Delaying parenthood is still a big deal today, even though studies show that women have generally been choosing to have children later in their lives. One can connect this to various societal expectations that women must first finish some kind of formal education then get a good enough job, perhaps decide to get married and, as soon as possible after that, start popping buns out the oven.
There are myriad reasons why women choose to have kids later in life, and this differs for each individual. What I have found among my peers, is that the ages that are said to be our peak fertility years and the years in which our career trajectory is taking off coincide.
Contrary to popular belief, children don't "kill careers". It is possible to have children and continue to excel at work — however, there is a link that can be drawn between when one has one's first child and the pace at which one's career advances, which has a direct link to income gains made in one's career.
This would mean that women who decide to start families at a later age will have made many strides in the career and educational aspirations, and in the process reap the monetary rewards which come with such advancement.
And it is not to say that one cannot have both — it's just that we all want different things for ourselves, and we should all be afforded the space to make the kind of decisions which we believe work for us as individuals without being shamed about it.
An aunt of mine recently mentioned in passing that she thought the next time I called her, it would be with good news, that she would soon become uMakhulu (grandmother). She went on to say that I have been married long enough now, and that surely we should be looking into extending the family.
Usually, I would have been amused by the casual way this was thrown into our conversation, but the fact that it came right after one of my closest friends telling me that it's about time I joined the mama brigade because "time was running out", it really annoyed me.
The decision to wait on having kids is a personal one, irrespective of the reasons behind such a decision and the ramifications that come with it. Yet it is also one of those things about which people think it is okay to give their unsolicited take on your body, and police your decisions. It isn't.
Structure of society
Nobody has asked my partner why he isn't a father yet, which is also very telling about the different societal expectations placed on men and women. Women have generally evolved in terms of their role in and outside the household, and not as many men have come to the party when it comes to the sharing of household responsibilities. A big part of the reason for this is that it is socially acceptable.
Some of the glaring differences between women and men who have kids are the number of hours people put into work and the types of jobs they choose — families with lower incomes are the ones that suffer the most as a result of this bias. This is because with lower resources, it's hard to avoid the economic costs that accompany the responsibility of raising children.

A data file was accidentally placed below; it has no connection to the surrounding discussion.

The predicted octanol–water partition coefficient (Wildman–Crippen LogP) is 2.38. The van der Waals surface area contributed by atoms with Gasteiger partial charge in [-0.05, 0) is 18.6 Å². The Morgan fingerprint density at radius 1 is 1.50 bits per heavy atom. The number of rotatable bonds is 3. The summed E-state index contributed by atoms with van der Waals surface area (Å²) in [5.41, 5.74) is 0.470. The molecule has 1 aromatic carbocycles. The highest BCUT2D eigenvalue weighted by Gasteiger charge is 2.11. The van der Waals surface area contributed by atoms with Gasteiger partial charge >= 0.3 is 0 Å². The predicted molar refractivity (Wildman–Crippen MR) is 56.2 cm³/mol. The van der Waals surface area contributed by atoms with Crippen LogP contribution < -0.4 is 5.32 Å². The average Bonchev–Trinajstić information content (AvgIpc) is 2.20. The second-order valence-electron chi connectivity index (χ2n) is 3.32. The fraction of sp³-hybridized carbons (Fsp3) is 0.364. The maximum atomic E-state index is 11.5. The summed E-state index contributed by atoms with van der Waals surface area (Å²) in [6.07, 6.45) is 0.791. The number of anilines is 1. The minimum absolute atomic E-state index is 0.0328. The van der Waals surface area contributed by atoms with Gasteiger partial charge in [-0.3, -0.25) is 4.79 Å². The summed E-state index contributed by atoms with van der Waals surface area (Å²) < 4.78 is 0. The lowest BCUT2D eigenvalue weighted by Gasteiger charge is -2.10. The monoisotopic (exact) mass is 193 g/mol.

Culturally it is also seen as the norm to expect women to take on more responsibility when it comes to raising the kids — this is seen in the way women are often mocked when they have to wean their kids off breastmilk in order to go back to work, and it is often frowned upon when a working mum decides to take on more at the office and get someone to look after the child.
I am not by any means trying to position myself as an authority on this — women have different lived experiences and it hardly plays out the same on a case-by-case basis. I have found that I get a lot of disapproval when I state that we are not interested in making mini versions of ourselves just yet, without people asking why.
Wear the shoe, or don't — it's your prerogative
I shouldn't have to explain myself and my choices, or the fact that I prefer to concentrate on my career right now and to invest my time in all the other facets of my life. I am sure that when I do choose to become a mother, that it will be a great and fulfilling role, but right now I am content with where I am.
In her book "Sula", Morrison writes that people often place their own ideas of how things should be on others. She writes "When you gon to get married? You need to have some babies. It'll settle you." To which a response follows: "I don't want to make somebody else. I want to make myself."
And that should be that on that.
Let's please respect each other and our personal choices. The fact that I had to write an entire blog about this, is not just annoying — it should also be seen as a damning indictment of the intrusive nature we have as humans, and the need to constantly prescribe to others as to how they should live their lives.